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Upon its release more than three decades ago, ‘Exile on Main Street’ innovatively wove varying musical genres, instruments and even artists into a compelling rhythmic masterpiece. This new compilation features 10 tracks originally recorded during the Exile era and only recently discovered while working on the reissue project. The unearthed tracks which include such titles as ‘Plundered My Soul’, ‘Dancing in the Light’, ‘Following the River’ and ‘Pass The Wine’ have undergone a unique evolution, while staying true to the essence of the 1972 album. Alternate versions of ‘Soul Survivor’ and ‘Loving Cup’ also are a part of the Exile bonus materials.
The original 18-track double-album was recorded in various stages at multiple locations, including Olympic Studios in London, Keith Richard’s mansion Nellcote in France, and in Los Angeles where the literal ‘Main Street’ influenced the album title. These atypical circumstances surrounding the recording process greatly affected the album’s outcome which was highly reflective and influenced by the sociopolitical turbulence that marked the late `60s and early `70s. The Stones nixed the influences of a flower-child era and directed their creative process with the edgier, excessive, “more is more2 approach of the `70s. Exile reveals a sprawling mix of genres with undertones of blues, country, R&B and gospel mixed with lyrics that fervently demand for release and liberation.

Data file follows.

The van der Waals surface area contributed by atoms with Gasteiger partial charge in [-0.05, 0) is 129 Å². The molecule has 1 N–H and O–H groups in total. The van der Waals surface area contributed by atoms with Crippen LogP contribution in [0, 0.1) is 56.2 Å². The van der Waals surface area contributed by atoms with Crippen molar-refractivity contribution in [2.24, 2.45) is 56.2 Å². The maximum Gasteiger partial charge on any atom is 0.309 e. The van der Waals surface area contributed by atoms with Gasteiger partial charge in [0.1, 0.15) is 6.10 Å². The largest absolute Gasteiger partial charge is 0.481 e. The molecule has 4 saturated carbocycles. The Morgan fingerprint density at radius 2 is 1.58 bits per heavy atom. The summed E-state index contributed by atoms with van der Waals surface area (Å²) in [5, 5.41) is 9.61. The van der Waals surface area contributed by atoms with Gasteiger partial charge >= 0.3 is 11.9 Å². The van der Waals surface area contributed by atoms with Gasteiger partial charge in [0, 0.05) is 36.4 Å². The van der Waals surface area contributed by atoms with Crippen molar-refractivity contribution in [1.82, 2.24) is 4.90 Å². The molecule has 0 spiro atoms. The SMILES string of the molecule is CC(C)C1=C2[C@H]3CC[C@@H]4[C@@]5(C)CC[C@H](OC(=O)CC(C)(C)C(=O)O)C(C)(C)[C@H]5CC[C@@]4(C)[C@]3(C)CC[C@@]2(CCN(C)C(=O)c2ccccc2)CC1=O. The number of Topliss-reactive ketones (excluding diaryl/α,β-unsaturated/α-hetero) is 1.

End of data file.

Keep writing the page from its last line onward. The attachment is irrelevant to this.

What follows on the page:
The album pulled together an electric array of talent including Dr. John, the late Billy Preston and pianist Nicky Hopkins. Guitarist Mick Taylor, who replaced Brian Jones in the band shortly before Jones died in 1969, is a magnificent blues player who brought an intensity and elegance to these epic tracks. At times, these musicians and others lived on the recording studio premises with the band creating an extremely open and creative collaboration for the album.
“The album’s riveting portrait of artists pushed – by the times, by themselves – to the very limits of their creativity has provided inspiration to every musical generation that has come along since Exile was released in 1972”, said author Anthony DeCurtis. “Every song on Exile on Main Street is elevated by its relationship to the music that comes before and after it. The album’s irresistible power is unlikely to diminish any time soon.